Kidney stones are notorious for being one of the most painful ailments, but a researcher at the University of Houston's Cullen College of Engineering has received another grant to continue his group's research into using the compound hydroxycitrate (HCA) to slow their growth.
Jeffrey Rimer, Abraham E. Dukler Professor in the William A. Brookshire Department of Chemical and Biomolecular Engineering Department, is well-known and recognized for his groundbreaking research into crystal engineering. His work in this area spans the rational design of catalytic materials to the prevention of crystals in human diseases. For nearly 17 years he has been examining new therapies for kidney stones, which are hard deposits of minerals and salts that form inside the body, and are typically passed through the urinary tract.
In 2016, Rimer was the lead author for a study published in Nature demonstrating that HCA is an effective inhibitor of calcium oxalate monohydrate crystal growth. Now, as this research proceeds to human trials and animal studies, he is a subcontractor on a grant awarded to the University of Texas Southwestern Medical School. Rimer's portion of the funding is $572,000 over five years. The total award of $2.36 million is being funded by the National Institute of Diabetes, Digestive, and Kidney Diseases (NIDDK) with a project start date of Aug. 5, 2023.
“This NIH grant is our first major effort to expand this research to in vivo studies, which is critical for assessing the efficacy of HCA,” he said. “This project will expand beyond studies of calcium oxalate to test the effects of HCA on calcium phosphate kidney stones.”
Rimer cautions that while they think HCA has potential for alleviating symptoms and preventing kidney stone growth better than citrate – the common treatment right now – it is not a magical cure.
“When we first published the effects of HCA in 2016, there were news articles that were being published with headlines like, 'Is this the end of kidney stones?' While this is far from the truth, a more accurate question is whether new therapeutics are capable of reducing incidence rates below levels achieved with citrate?”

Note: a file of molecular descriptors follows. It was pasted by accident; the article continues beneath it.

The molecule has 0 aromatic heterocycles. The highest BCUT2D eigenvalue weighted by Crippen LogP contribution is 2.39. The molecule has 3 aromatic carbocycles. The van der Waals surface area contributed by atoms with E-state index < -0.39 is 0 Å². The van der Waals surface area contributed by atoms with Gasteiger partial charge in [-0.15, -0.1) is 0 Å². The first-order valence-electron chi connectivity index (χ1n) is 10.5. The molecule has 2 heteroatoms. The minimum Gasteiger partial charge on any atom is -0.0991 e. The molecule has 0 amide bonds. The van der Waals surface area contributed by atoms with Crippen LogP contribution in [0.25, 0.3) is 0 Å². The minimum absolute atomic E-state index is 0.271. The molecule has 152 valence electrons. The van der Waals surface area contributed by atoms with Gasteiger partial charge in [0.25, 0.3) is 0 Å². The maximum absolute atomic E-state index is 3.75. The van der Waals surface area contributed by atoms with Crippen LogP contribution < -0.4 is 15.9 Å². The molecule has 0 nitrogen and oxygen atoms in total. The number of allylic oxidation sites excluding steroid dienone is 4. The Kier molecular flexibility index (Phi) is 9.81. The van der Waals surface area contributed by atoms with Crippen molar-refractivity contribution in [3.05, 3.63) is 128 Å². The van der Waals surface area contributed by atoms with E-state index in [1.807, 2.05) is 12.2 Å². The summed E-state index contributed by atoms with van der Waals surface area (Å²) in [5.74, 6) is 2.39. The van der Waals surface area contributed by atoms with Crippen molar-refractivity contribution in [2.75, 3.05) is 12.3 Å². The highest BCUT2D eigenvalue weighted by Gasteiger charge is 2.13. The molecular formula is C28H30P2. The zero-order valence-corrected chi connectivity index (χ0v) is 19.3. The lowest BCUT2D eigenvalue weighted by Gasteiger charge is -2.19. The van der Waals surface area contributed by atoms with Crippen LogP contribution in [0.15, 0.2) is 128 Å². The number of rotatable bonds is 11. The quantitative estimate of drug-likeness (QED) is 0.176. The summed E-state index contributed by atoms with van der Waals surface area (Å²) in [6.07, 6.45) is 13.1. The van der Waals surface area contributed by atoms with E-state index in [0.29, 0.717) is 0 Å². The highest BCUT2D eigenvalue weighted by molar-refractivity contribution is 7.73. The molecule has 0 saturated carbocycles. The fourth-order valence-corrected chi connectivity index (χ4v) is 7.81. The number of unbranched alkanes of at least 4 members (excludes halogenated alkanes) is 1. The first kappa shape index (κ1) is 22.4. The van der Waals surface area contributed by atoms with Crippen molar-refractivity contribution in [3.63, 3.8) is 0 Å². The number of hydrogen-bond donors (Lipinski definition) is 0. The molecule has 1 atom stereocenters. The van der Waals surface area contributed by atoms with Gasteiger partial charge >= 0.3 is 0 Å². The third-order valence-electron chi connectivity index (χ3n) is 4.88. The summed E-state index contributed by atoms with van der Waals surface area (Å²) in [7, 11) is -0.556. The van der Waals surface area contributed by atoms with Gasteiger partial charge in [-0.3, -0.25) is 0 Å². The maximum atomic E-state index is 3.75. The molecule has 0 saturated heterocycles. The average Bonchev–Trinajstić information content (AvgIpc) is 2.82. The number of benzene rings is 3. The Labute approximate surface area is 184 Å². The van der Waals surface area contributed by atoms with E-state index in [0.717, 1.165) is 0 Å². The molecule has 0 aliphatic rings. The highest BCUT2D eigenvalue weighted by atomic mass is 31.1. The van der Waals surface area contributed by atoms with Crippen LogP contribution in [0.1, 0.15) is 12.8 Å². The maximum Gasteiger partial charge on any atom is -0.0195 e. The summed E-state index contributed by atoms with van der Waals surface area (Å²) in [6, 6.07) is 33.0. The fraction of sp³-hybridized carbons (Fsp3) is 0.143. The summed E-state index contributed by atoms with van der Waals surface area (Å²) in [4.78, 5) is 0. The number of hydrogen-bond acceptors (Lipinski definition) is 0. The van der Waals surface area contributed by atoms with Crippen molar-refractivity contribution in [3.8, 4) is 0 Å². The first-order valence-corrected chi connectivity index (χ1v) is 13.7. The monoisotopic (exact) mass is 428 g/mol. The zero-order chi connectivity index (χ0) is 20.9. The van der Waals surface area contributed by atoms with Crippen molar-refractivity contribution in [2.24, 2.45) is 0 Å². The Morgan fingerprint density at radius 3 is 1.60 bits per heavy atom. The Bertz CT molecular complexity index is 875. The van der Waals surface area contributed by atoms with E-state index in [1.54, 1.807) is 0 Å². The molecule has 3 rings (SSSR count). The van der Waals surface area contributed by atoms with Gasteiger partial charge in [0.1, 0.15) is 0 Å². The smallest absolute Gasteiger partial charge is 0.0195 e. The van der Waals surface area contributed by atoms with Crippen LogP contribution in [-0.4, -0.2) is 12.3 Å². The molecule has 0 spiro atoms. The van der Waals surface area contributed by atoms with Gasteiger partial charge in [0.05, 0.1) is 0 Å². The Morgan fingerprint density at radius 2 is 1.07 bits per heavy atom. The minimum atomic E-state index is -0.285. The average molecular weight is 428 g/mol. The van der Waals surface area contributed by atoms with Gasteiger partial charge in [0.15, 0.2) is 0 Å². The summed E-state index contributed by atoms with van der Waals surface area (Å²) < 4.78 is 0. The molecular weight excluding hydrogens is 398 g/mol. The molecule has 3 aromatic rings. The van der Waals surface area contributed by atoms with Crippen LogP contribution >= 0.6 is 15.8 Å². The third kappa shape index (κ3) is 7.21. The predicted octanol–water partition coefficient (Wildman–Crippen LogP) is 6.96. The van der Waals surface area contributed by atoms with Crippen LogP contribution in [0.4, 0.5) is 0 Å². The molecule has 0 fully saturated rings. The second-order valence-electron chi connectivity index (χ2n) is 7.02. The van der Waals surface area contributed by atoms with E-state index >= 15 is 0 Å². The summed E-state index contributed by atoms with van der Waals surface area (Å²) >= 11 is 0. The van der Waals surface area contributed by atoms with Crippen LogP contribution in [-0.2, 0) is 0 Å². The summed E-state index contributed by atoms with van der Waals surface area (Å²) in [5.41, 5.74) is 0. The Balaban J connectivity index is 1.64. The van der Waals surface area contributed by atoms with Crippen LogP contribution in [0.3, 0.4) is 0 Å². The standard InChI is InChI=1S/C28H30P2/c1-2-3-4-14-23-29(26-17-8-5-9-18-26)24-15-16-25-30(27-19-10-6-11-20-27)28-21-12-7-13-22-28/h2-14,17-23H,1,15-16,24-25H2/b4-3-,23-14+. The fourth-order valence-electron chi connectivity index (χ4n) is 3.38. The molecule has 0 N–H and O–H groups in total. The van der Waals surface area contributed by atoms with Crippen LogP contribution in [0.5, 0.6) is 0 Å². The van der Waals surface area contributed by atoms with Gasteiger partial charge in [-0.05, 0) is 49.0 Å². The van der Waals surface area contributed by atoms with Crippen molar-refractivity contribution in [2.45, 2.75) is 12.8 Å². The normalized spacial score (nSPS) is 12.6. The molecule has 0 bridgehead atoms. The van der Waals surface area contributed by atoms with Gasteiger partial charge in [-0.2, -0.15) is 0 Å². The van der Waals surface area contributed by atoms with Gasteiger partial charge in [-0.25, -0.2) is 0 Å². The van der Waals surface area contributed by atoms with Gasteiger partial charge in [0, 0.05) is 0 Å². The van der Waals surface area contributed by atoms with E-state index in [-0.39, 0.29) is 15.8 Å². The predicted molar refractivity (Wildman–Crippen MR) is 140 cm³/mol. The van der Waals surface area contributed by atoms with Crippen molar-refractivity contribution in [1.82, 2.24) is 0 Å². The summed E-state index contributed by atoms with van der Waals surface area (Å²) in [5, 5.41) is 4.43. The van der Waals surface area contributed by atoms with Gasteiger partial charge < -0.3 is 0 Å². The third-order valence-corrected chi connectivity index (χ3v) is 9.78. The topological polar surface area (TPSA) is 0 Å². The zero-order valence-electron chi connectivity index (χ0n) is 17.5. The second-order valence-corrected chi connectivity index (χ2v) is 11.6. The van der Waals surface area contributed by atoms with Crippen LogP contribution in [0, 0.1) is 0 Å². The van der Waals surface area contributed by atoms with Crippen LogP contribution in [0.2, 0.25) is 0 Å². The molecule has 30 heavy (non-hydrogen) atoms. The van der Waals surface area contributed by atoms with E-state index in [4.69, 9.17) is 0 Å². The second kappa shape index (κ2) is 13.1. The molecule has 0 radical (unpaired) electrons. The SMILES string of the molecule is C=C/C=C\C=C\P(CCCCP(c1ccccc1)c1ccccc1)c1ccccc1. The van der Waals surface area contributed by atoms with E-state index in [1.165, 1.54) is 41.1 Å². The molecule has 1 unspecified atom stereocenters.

Rimer noted that in past work, they saw small sections of crystal dissolving, but citrate and HCA cannot dissolve large scale crystals. However, this molecule is a highly effective inhibitor of crystal growth that has the potential to significantly delay the formation of kidney stones.
“We are targeting people with chronic cases of stone disease, with the intent to prevent or at least lessen their number of stones,” he said. “Molecules that function as inhibitors work by interacting with crystal surfaces, blocking sites for calcium and oxalate incorporation, an ultimately inhibiting crystallization. We have demonstrated in the laboratory that HCA binds to surfaces of calcium oxalate crystals and dramatically reduces their rate of growth.”
Another potential benefit of HCA that will be tested is its ability to reduce undesirable side effects that are common to citrate.
“A side effect of citrate is that your urine pH becomes more basic,” he said. “This actually promotes another type of kidney stone. Thus, the beneficial effects of citrate are partially offset by its impact on urine alkalinity.”
Rimer said that HCA has the potential to effectively reduce the rate of calcium phosphate crystal growth without raising urine pH, which would be an added benefit over citrate, particularly if this project demonstrates that HCA is a more effective crystal growth inhibitor in vivo. He called it a “dual therapeutic effect.”
The principal investigator of this project is Dr. Naim Maalouf, who is leading a team of co-investigators at UT Southwestern Medical Center that includes Drs. Khashayar Sakhaee and Orson Moe. At the University of Houston, Rimer will be working with two of his graduate students, Dipayan Chakraborty and Vraj Chauhan, and postdoctoral fellow Si Li.